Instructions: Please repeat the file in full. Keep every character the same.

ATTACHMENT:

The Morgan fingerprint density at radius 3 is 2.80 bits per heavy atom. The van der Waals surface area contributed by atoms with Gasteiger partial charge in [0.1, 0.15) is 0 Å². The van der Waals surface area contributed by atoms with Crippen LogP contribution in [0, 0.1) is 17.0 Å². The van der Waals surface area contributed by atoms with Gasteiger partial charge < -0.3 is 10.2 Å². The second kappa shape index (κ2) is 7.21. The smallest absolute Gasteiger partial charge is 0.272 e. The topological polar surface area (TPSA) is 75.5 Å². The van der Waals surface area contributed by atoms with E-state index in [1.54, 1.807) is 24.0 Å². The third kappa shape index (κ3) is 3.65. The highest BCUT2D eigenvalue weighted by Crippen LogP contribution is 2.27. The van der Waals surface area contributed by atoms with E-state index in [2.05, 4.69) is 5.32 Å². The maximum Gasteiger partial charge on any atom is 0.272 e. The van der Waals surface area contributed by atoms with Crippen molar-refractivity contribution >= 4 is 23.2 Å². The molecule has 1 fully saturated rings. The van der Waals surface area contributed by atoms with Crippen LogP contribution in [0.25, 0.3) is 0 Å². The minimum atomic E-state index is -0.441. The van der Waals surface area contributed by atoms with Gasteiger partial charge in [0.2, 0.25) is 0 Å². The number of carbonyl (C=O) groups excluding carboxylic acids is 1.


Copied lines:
The Morgan fingerprint density at radius 3 is 2.80 bits per heavy atom. The van der Waals surface area contributed by atoms with Gasteiger partial charge in [0.1, 0.15) is 0 Å². The van der Waals surface area contributed by atoms with Crippen LogP contribution in [0, 0.1) is 17.0 Å². The van der Waals surface area contributed by atoms with Gasteiger partial charge < -0.3 is 10.2 Å². The second kappa shape index (κ2) is 7.21. The smallest absolute Gasteiger partial charge is 0.272 e. The topological polar surface area (TPSA) is 75.5 Å². The van der Waals surface area contributed by atoms with E-state index in [1.54, 1.807) is 24.0 Å². The third kappa shape index (κ3) is 3.65. The highest BCUT2D eigenvalue weighted by Crippen LogP contribution is 2.27. The van der Waals surface area contributed by atoms with E-state index in [2.05, 4.69) is 5.32 Å². The maximum Gasteiger partial charge on any atom is 0.272 e. The van der Waals surface area contributed by atoms with Crippen molar-refractivity contribution >= 4 is 23.2 Å². The molecule has 1 fully saturated rings. The van der Waals surface area contributed by atoms with Crippen LogP contribution in [0.25, 0.3) is 0 Å². The minimum atomic E-state index is -0.441. The van der Waals surface area contributed by atoms with Gasteiger partial charge in [0.2, 0.25) is 0 Å². The number of carbonyl (C=O) groups excluding carboxylic acids is 1.